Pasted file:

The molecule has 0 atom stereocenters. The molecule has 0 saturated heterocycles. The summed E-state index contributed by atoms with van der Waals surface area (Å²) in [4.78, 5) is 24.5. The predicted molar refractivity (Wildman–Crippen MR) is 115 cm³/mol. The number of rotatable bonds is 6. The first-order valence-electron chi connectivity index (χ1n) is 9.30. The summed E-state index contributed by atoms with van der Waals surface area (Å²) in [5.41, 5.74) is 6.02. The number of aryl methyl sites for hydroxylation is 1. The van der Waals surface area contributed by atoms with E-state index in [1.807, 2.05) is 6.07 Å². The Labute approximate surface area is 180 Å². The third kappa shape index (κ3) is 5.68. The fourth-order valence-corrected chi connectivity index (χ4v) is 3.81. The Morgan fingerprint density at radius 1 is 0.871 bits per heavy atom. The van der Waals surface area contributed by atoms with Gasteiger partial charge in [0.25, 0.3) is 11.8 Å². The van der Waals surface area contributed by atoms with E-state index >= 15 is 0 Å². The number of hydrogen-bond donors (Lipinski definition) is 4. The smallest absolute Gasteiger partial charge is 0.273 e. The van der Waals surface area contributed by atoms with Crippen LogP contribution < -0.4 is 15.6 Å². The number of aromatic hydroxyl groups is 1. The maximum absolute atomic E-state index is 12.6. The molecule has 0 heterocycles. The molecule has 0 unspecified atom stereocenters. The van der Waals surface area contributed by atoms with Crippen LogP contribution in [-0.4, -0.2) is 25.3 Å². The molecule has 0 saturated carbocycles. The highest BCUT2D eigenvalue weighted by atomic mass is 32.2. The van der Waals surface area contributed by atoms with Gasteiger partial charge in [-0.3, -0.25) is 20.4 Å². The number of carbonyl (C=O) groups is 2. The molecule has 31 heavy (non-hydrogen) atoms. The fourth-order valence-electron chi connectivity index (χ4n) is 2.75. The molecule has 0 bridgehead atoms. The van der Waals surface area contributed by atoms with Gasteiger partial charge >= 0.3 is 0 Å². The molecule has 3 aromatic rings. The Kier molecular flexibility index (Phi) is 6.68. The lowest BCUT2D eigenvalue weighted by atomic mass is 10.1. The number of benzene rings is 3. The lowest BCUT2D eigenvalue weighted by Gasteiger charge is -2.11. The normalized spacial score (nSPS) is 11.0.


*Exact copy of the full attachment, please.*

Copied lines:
The molecule has 0 atom stereocenters. The molecule has 0 saturated heterocycles. The summed E-state index contributed by atoms with van der Waals surface area (Å²) in [4.78, 5) is 24.5. The predicted molar refractivity (Wildman–Crippen MR) is 115 cm³/mol. The number of rotatable bonds is 6. The first-order valence-electron chi connectivity index (χ1n) is 9.30. The summed E-state index contributed by atoms with van der Waals surface area (Å²) in [5.41, 5.74) is 6.02. The number of aryl methyl sites for hydroxylation is 1. The van der Waals surface area contributed by atoms with E-state index in [1.807, 2.05) is 6.07 Å². The Labute approximate surface area is 180 Å². The third kappa shape index (κ3) is 5.68. The fourth-order valence-corrected chi connectivity index (χ4v) is 3.81. The Morgan fingerprint density at radius 1 is 0.871 bits per heavy atom. The van der Waals surface area contributed by atoms with Gasteiger partial charge in [0.25, 0.3) is 11.8 Å². The van der Waals surface area contributed by atoms with E-state index >= 15 is 0 Å². The number of hydrogen-bond donors (Lipinski definition) is 4. The smallest absolute Gasteiger partial charge is 0.273 e. The van der Waals surface area contributed by atoms with Crippen LogP contribution < -0.4 is 15.6 Å². The number of aromatic hydroxyl groups is 1. The maximum absolute atomic E-state index is 12.6. The molecule has 0 heterocycles. The molecule has 0 unspecified atom stereocenters. The van der Waals surface area contributed by atoms with Crippen LogP contribution in [-0.4, -0.2) is 25.3 Å². The molecule has 0 saturated carbocycles. The highest BCUT2D eigenvalue weighted by atomic mass is 32.2. The van der Waals surface area contributed by atoms with Gasteiger partial charge in [-0.3, -0.25) is 20.4 Å². The number of carbonyl (C=O) groups is 2. The molecule has 31 heavy (non-hydrogen) atoms. The fourth-order valence-electron chi connectivity index (χ4n) is 2.75. The molecule has 0 bridgehead atoms. The van der Waals surface area contributed by atoms with Gasteiger partial charge >= 0.3 is 0 Å². The molecule has 3 aromatic rings. The Kier molecular flexibility index (Phi) is 6.68. The lowest BCUT2D eigenvalue weighted by atomic mass is 10.1. The number of benzene rings is 3. The lowest BCUT2D eigenvalue weighted by Gasteiger charge is -2.11. The normalized spacial score (nSPS) is 11.0.